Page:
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Ministers gave Theresa May a plan for no deal Brexit

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Cabinet ministers have presented Theresa May with a detailed plan for a no-deal Brexit amid increasing fears MPs will vote down her deal in the House of Commons.

The plan emerged after Jo Johnson, a transport minister, resigned from the Government over Brexit and vowed to vote against Mrs May’s deal in the House of Commons.

A group of senior ministers briefed the Prime Minister on the secret plan earlier this month.

It could be deployed in a bid to avoid a chaotic exit if no agreement can be reached or if a deal is voted down.

The scheme would see the UK pay £18bn and continue to follow EU rules for a further 18-24 months after leaving in March with no deal, effectively as a third-party nation.








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The PM’S Brexit plans are being condemned by both Jo Johnson and DUP leader, Arlene Foster

It would only be triggered if politicians fail to agree to the terms of a deal struck by the Prime Minister and Brussels, expected to be announced later this month.

The Cabinet ministers believe the plan – which has not been seen in Brussels – would allow the UK to sign international trade deals, negotiate a new trading relationship with the EU without having to sign up to a Northern Ireland backstop and ensure a fixed end date.

They also believe it would be easier to negotiate a new relationship with Europe and could cut the cost of leaving by slicing £20bn off the so-called divorce bill by only paying EU membership fees up until 2021.

It is designed to ease fears that leaving the union without a deal would mean ports would be shut, planes would be grounded and the British economy would face a shock. And to ease the UK’s exit having been unable to agree a formal withdrawal agreement.

Mrs May is said to have told Brexiteers the plan was “not needed yet” but it received a “surprisingly warm” response from Chancellor Philip Hammond, a senior source told Sky News.

A Cabinet minister said leader of the pro-Brexit European Reform Group Jacob Rees-Mogg also supports the plan, while other Brexiteers said it could be worth exploring in more detail.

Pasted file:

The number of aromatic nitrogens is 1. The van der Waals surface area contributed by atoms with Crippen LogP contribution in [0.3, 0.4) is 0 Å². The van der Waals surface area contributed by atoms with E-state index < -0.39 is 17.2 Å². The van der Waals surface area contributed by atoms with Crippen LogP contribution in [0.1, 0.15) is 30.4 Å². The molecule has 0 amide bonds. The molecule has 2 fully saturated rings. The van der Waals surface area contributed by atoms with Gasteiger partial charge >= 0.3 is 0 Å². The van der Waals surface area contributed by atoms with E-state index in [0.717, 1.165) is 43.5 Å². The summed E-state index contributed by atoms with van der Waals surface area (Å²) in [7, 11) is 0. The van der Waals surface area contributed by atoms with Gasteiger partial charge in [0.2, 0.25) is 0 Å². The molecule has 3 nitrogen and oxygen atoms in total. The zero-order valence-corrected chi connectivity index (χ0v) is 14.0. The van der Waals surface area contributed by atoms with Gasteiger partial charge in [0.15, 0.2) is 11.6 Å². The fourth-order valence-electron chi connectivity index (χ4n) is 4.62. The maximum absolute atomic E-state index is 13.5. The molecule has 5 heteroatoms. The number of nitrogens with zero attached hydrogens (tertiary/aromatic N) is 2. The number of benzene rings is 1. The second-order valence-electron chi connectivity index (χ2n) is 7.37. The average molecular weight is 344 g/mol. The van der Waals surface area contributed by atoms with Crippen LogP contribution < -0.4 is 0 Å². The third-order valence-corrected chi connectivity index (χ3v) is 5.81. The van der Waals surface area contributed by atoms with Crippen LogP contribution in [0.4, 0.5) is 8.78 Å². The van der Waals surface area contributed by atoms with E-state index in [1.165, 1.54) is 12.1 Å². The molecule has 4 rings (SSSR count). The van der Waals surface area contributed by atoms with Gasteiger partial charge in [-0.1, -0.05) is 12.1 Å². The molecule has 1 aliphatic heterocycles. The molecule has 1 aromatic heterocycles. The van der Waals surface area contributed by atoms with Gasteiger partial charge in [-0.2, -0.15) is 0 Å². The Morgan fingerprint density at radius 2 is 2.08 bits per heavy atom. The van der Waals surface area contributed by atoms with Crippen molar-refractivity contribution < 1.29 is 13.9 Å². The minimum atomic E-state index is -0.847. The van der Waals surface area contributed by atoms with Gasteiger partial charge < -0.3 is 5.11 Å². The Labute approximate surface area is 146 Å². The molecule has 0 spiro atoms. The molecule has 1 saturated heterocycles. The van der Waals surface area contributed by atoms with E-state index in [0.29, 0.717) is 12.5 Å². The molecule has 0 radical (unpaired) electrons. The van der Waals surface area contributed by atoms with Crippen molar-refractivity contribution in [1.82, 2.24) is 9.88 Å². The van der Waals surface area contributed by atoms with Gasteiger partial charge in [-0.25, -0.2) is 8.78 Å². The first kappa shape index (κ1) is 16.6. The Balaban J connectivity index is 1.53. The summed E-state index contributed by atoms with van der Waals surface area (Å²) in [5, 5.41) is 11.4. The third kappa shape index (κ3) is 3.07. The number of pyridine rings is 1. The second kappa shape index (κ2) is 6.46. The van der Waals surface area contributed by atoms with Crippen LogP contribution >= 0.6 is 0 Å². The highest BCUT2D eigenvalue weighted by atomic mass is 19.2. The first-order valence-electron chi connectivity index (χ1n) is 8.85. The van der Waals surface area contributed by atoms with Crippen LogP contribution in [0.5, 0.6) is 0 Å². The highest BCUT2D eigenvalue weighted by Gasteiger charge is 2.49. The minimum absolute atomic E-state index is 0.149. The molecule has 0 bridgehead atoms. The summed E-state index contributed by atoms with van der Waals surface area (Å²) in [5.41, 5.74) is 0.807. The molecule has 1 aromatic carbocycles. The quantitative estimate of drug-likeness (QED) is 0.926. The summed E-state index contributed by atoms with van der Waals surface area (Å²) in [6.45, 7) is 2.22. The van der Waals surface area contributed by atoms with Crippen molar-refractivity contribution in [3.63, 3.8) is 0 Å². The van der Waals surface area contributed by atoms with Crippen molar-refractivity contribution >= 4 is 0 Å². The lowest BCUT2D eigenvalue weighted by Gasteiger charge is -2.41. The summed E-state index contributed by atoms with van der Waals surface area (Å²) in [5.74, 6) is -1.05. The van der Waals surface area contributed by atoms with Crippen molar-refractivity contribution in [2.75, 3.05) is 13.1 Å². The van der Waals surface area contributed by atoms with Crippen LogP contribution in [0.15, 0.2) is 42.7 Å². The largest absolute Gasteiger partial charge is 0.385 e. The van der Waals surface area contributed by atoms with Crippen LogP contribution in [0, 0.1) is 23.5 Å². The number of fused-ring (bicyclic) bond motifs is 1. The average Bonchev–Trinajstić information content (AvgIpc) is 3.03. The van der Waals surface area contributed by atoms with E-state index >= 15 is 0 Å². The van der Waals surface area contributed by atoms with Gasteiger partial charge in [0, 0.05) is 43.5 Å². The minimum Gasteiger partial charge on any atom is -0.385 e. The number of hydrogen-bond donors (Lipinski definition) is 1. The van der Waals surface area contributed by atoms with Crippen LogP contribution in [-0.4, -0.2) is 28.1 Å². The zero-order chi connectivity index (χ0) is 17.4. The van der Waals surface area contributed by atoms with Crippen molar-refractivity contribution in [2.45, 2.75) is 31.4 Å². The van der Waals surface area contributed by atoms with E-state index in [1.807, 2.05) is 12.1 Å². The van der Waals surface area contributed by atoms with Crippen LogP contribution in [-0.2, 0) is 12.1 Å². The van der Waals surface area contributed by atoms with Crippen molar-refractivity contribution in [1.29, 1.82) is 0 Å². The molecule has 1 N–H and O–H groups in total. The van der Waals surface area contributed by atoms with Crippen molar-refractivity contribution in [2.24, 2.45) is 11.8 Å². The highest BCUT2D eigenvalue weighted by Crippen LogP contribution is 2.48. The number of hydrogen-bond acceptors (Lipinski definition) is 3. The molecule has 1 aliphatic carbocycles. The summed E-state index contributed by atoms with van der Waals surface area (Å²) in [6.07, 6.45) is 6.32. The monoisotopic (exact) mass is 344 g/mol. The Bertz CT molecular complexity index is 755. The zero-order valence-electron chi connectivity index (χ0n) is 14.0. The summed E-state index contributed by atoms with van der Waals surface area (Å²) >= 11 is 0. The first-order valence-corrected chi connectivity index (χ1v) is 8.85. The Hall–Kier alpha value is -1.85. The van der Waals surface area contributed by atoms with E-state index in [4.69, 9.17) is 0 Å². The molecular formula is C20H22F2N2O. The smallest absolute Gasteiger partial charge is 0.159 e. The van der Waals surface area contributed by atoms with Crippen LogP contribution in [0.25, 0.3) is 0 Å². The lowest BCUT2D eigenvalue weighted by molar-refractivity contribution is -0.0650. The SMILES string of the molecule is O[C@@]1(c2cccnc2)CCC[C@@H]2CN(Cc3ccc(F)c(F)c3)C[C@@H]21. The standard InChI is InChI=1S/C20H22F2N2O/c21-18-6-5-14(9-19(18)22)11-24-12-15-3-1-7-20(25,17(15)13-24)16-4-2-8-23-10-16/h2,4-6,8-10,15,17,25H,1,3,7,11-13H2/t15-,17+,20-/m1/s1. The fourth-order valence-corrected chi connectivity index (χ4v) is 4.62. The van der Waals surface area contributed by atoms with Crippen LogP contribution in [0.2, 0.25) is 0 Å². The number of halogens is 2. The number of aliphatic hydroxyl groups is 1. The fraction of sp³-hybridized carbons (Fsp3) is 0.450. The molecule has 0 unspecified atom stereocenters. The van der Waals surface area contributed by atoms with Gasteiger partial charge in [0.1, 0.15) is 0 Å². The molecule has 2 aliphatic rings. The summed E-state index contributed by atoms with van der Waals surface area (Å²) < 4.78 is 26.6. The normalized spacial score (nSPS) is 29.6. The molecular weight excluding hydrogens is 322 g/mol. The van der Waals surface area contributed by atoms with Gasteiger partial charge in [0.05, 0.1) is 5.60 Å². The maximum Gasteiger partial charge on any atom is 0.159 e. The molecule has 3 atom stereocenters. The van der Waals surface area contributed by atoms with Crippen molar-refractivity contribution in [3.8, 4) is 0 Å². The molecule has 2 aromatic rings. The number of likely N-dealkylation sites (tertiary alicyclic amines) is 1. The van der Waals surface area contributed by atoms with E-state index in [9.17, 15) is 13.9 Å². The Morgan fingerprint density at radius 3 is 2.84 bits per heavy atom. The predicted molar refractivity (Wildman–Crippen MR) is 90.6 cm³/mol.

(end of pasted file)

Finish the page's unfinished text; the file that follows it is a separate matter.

It has gathered support in recent weeks amid increasingly strained relations between Number 10 and the Democratic Unionist Party, who fear Mrs May could agree to a backstop demanded by the EU which could cut Northern Ireland off from the rest of the UK in the event of no deal.

Chief Secretary to the Treasury Liz Truss (left) and Prime Minister Theresa May congratulate Chancellor of the Exchequer Philip Hammond as he finishes making his Budget statement to MPs in the House of Commons, London.
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Ministers are said to have expressed support for the proposal

If the Prime Minister agreed to such a plan DUP MPs would vote against the deal in Parliament, senior members of the party have warned, making it almost impossible for Mrs May to win enough support for it to pass.

Mrs May has also come under fire from her own MPs and Cabinet ministers, who have demanded legal advice on the final terms of the UK’s exit to ensure the EU cannot keep Britain inside the customs union indefinitely.

A Cabinet minister said the plan has been developed to ensure the worst elements of a no-deal Brexit could be eased, but they also pointed out it could be beneficial to the UK in the long run.

Downing Street said last night it would not agree to a second referendum vote under any circumstances and reiterated a promise not to sign the UK up to any deal which could return a hard border to Northern Ireland.

But a Cabinet source said: “No deal is looking more and more likely every day, so this is no deal but a managed deal.”

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